Friday, October 26, 2012


Remember that game where you take a dream and write something based on it?



1/18/12: Chinese grocery store with lots of different rooms - antechambers - like a labyrinth or palace


All I wanted was a packet of instant noodles
A bag of lychee candy, perhaps,
Or exquisitely seasoned eel
Not to wander through hexagonal doors
Through exhibits of boar’s blood
Tanks of doomed fish, staring
At me with a dull sort of sympathy:

They’re trapped, too.

The first sample table I passed
Employees in smudged smocks
Offered potstickers and soy sauce
But now the men have thin beards
And queues, and the women
Mince around on lotus feet,
Swathed in silks. I want to tell them
My ancestors never bound girls’ feet
Not on my mother’s side, at least,
So they can stop looking at me like that:

As if we have anything in common.

I roll the shopping cart, which has become
Wood, and a donkey is in front of it
So I stop pushing. People shove,
Shout in dialects I don’t know
Though I recognize the phrase
“Capitalist running dog”, from
That one episode of that one drama
That I watched, hoping I’d feel more Chinese
Though my mind holds no analects
Beyond the irrelevant phrase:

We are going to lose him.

- which, I suppose, will suffice.


No, it suffices not. I'd like to revisit that ending - it seems a bit facile.

Btw: in January 2012 I was reading Borges' book Labyrinths. Make of that what you will.

Written September 2012. Sorry for missing Tuesday's post.

Friday, October 19, 2012

The System

This post is a quasi-rant. Be warned.

I’ve been thinking a lot lately about how the school system hinders me. Most of the time I’m okay with school in the sense that I’m not actively wishing I was somewhere else - but most of the time, I’m also thinking that I could be spending my time more productively.

For example: in Italian, why do we spend so much time on localized activities that purport to review, say, possessive adjectives, instead of talking and reading in Italian and therefore getting a sense of how to put sentences together? Language grows organically, and I want to be able to hold a conversation in Italian more than I want to be able to conjugate (though, ideally, I’d be able to do both).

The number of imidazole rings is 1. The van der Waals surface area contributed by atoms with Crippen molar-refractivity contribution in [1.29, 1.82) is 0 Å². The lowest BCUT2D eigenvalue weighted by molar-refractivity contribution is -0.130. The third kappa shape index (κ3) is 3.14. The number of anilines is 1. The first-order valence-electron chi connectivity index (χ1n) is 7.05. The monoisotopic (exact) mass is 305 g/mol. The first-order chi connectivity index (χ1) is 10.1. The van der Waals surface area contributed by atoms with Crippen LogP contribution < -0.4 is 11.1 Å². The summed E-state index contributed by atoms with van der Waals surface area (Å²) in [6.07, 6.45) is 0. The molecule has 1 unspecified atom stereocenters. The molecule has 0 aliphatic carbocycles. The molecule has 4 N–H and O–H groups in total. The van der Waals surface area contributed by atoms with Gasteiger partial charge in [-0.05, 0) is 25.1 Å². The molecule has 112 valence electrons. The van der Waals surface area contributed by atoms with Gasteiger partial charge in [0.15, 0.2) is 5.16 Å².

Another example: my history class rarely deviates from the daily quiz, notes/lecture format. I’d rather talk about religion or ethics or philosophy with the guy who sits behind me (the guy with whom I had the gourment v. glutton conversation).

I get that it’s important to understand our country’s history. But surely it’s more important for us to develop our own thoughts and opinions about topics, leading naturally to research into the past to make sure we have a solid foundation for our beliefs.

A third example, since I seem to be on a roll in dictating how my school should be run: my math teacher is excellent as far as the system goes. But with examples and notes and problem sets, I can see why some people have given up on math. Surely there’s a way of teaching math that shows how interesting it is.

I decided a while ago to take my education into my own hands. First, I’m reading all the books I’ve bought; I am also teaching myself how to code (progress reported on my other blog, Knowledge is Power). I’m also paying close attention to myself so I can figure out what to do for optimum performance.

Trouble is, the school system and my system sometimes fight - and because I care about my grades (what a shame, that so much of my pride is tied up in school), usually the external system wins.

Trouble is, also, that it goes against my instinct to work with the system: I want to bring it down.

So, at this point I’ve reached an impasse. On weekends I read all I want, explore, talk things through to myself. During the school week, homework eats my time. What to do?

I’m not sure. To do the things I want to do is to pile more work on myself; not to do them is to let the external system beat me. What to sacrifice, my sleep or my pride?

This isn’t a real answer, I know, and I don’t want to leave you with just my whining and speculative insurrection. So here is an image that, in my sleep-deprived mind, is relevant:
Drifting Clouds
Caspar David Friedrich